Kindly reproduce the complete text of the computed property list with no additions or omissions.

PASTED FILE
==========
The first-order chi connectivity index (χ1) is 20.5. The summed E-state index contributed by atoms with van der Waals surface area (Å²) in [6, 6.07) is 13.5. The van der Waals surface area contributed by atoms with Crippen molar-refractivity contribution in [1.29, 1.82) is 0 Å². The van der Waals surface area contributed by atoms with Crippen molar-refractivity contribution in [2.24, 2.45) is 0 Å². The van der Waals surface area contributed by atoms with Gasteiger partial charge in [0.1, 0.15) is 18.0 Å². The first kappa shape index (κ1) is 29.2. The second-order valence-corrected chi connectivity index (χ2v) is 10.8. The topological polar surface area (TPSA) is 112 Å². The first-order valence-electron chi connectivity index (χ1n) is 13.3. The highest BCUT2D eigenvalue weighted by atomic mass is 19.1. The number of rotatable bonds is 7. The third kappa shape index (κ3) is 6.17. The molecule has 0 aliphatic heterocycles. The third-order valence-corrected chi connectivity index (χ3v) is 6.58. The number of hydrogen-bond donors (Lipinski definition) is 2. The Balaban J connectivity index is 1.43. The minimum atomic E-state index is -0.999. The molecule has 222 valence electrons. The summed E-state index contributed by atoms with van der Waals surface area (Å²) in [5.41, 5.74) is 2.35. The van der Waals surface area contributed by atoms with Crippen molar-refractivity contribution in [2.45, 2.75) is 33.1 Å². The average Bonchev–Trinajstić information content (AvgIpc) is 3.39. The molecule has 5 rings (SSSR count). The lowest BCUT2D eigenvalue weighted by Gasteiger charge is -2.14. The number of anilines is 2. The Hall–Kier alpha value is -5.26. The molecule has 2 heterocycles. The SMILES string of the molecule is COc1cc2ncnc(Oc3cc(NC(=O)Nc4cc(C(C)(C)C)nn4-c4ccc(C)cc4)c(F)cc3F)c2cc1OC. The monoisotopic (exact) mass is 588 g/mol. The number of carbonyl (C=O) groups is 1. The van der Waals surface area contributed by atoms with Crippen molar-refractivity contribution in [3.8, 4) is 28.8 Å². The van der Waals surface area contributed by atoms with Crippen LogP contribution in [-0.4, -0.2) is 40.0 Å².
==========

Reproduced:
The first-order chi connectivity index (χ1) is 20.5. The summed E-state index contributed by atoms with van der Waals surface area (Å²) in [6, 6.07) is 13.5. The van der Waals surface area contributed by atoms with Crippen molar-refractivity contribution in [1.29, 1.82) is 0 Å². The van der Waals surface area contributed by atoms with Crippen molar-refractivity contribution in [2.24, 2.45) is 0 Å². The van der Waals surface area contributed by atoms with Gasteiger partial charge in [0.1, 0.15) is 18.0 Å². The first kappa shape index (κ1) is 29.2. The second-order valence-corrected chi connectivity index (χ2v) is 10.8. The topological polar surface area (TPSA) is 112 Å². The first-order valence-electron chi connectivity index (χ1n) is 13.3. The highest BCUT2D eigenvalue weighted by atomic mass is 19.1. The number of rotatable bonds is 7. The third kappa shape index (κ3) is 6.17. The molecule has 0 aliphatic heterocycles. The third-order valence-corrected chi connectivity index (χ3v) is 6.58. The number of hydrogen-bond donors (Lipinski definition) is 2. The Balaban J connectivity index is 1.43. The minimum atomic E-state index is -0.999. The molecule has 222 valence electrons. The summed E-state index contributed by atoms with van der Waals surface area (Å²) in [5.41, 5.74) is 2.35. The van der Waals surface area contributed by atoms with Crippen molar-refractivity contribution in [2.45, 2.75) is 33.1 Å². The average Bonchev–Trinajstić information content (AvgIpc) is 3.39. The molecule has 5 rings (SSSR count). The lowest BCUT2D eigenvalue weighted by Gasteiger charge is -2.14. The number of anilines is 2. The Hall–Kier alpha value is -5.26. The molecule has 2 heterocycles. The SMILES string of the molecule is COc1cc2ncnc(Oc3cc(NC(=O)Nc4cc(C(C)(C)C)nn4-c4ccc(C)cc4)c(F)cc3F)c2cc1OC. The monoisotopic (exact) mass is 588 g/mol. The number of carbonyl (C=O) groups is 1. The van der Waals surface area contributed by atoms with Crippen molar-refractivity contribution in [3.8, 4) is 28.8 Å². The van der Waals surface area contributed by atoms with Crippen LogP contribution in [-0.4, -0.2) is 40.0 Å².